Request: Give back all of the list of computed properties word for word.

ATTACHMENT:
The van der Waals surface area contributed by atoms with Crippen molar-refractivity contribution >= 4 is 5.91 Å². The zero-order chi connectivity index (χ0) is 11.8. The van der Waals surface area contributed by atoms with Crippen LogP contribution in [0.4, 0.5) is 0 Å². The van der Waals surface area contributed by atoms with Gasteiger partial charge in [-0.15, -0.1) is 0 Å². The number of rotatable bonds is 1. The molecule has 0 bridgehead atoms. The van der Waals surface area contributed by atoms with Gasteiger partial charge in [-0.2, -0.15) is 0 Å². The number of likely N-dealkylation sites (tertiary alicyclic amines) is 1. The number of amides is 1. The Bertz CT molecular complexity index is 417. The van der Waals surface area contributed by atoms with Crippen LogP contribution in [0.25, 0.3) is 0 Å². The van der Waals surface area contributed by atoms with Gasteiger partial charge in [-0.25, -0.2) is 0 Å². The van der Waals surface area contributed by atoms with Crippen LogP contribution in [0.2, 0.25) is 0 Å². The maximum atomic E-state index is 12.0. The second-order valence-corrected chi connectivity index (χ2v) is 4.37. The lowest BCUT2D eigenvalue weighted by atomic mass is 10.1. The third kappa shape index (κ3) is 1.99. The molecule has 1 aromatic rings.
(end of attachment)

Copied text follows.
The van der Waals surface area contributed by atoms with Crippen molar-refractivity contribution >= 4 is 5.91 Å². The zero-order chi connectivity index (χ0) is 11.8. The van der Waals surface area contributed by atoms with Crippen LogP contribution in [0.4, 0.5) is 0 Å². The van der Waals surface area contributed by atoms with Gasteiger partial charge in [-0.15, -0.1) is 0 Å². The number of rotatable bonds is 1. The molecule has 0 bridgehead atoms. The van der Waals surface area contributed by atoms with Gasteiger partial charge in [-0.2, -0.15) is 0 Å². The number of likely N-dealkylation sites (tertiary alicyclic amines) is 1. The number of amides is 1. The Bertz CT molecular complexity index is 417. The van der Waals surface area contributed by atoms with Crippen LogP contribution in [0.25, 0.3) is 0 Å². The van der Waals surface area contributed by atoms with Gasteiger partial charge in [-0.25, -0.2) is 0 Å². The van der Waals surface area contributed by atoms with Crippen LogP contribution in [0.2, 0.25) is 0 Å². The maximum atomic E-state index is 12.0. The second-order valence-corrected chi connectivity index (χ2v) is 4.37. The lowest BCUT2D eigenvalue weighted by atomic mass is 10.1. The third kappa shape index (κ3) is 1.99. The molecule has 1 aromatic rings.